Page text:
Those who heard and believed were baptized with this fire as well, and they began to live this holiness together: continuing steadfastly in the apostles’ doctrine and fellowship, breaking bread from house to house, in prayers, sharing their goods and possessions, having all things in common, giving to those in need (Acts 2:41-47). They became a sanctuary together, a fortress, the place of God’s holy presence. But where are the screams? Where are the shrieks? Where is the danger? Where are the gleaming swords, the smoke and fire and trumpets and blood? They are outside. They are outside of the presence – where they have always been (cf. Rev. 22:14-15). But this new holiness is still terrifying: it is the aroma of death to those who are perishing. They hate it, and they seek to destroy it. They burn the new holy ones, they cut off their heads, they pierce them with swords, they crucify them. But the saints overcome through the blood of the Lamb. The darkness is pierced by the light even as the darkness attacks it.

In the New Covenant, after sin and death have been dealt with, the Spirit of Holiness is poured out on all flesh, enveloping believers in the Presence of God. In other words, the holiness of God, the presence of God is what makes being human safe. There is no safe place outside of the presence of God. To be outside of the presence of God is to be at the mercy of chaos and violence and burning and smoke. But the holiness of God is His fortress. The holiness of God has always had flaming swords facing outwards. The holy presence of God is a sanctuary, a safe place, a fortress.

In the New Covenant, the Kingdom, the Christian Church is the new Eden, the new Holy Place, the dwelling of God Himself by His Spirit. God Himself defends and protects His people, and they are now inside. They are inside the holiness, inside the presence. Now they are haunted with the presence themselves. And to the darkness and to those still in their sins, the Church and all the saints are like angels, saints, holy ones burning with the fiery presence of their Holy God, wielding the flaming sword of the Spirit which is the Word of God.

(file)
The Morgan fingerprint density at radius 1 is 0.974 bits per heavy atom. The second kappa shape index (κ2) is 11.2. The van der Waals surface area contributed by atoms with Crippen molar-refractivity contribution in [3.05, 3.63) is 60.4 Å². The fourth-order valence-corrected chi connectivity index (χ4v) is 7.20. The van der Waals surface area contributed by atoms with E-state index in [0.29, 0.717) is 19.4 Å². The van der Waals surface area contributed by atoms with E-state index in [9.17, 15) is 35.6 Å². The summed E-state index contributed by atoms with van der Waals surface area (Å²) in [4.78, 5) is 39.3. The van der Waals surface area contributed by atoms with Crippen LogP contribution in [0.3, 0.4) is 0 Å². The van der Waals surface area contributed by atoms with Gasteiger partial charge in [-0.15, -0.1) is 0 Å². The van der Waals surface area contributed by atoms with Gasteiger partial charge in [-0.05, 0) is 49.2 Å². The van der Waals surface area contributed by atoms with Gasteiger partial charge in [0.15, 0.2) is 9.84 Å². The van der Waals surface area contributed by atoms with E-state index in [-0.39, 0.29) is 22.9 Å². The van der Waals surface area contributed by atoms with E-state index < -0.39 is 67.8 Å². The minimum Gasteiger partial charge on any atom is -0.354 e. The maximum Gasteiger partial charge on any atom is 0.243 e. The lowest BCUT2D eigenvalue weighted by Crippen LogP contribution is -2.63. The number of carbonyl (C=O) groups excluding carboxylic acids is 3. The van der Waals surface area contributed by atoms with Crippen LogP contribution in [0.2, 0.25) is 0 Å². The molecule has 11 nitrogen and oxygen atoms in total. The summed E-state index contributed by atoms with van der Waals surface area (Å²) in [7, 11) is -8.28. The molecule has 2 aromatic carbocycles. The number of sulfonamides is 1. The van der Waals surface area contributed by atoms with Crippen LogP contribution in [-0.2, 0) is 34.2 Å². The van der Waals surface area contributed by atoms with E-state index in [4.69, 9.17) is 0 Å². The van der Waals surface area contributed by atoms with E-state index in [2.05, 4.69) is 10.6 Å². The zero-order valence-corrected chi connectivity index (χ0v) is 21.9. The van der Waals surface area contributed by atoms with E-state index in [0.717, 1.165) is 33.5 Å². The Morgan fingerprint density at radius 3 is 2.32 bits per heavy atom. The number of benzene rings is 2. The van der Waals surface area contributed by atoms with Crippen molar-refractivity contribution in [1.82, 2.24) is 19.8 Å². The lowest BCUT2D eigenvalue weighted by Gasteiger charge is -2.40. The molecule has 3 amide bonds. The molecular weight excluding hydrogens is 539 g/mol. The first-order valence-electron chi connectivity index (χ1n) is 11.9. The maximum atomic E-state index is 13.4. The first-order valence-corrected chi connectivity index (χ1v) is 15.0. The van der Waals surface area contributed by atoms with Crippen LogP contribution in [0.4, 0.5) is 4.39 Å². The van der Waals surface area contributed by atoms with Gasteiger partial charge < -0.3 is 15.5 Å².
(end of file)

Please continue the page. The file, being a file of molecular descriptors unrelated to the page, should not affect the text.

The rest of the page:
To be holy is to be “set apart” and “separated” to God, but more specifically, it is to be safely inside the presence of God, safely within His body, safely within His family. Now we are part of that holy space fiercely defended by God. Now we are inside the fortress, and His angels defend us. And as His body, His house, His Holy Place we defend and protect one another. And we cry Holy! Holy! Holy! We claim and defend all those redeemed by the blood of the Lamb, and we invite the world into the presence, into the sanctuary, into the mighty fortress of His holiness.

 

  



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Comments
holiness what you have written
EvangelistShold (Registered) 2011-12-12 07:21:49

I have a question not exzactly on this subject......what bible do you read? what do you think about that and all the translations/interpretaitons/what is the Word of God (to you?)what word of God are we to obey? It's a very serious question,I am writing a sermon message on it..right now I have 18 pages written on it, and I have just began to write on it, as the Lord leads me,accourding to what I call the Word of God, by what I have learned and know and prayed and I read and pray and obey God by His Grace,with His help...the Word of God I believe He put into my hands from a child.what do you think about all this? I love your writing by the way.
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Last Updated on Monday, 31 October 2011 14:06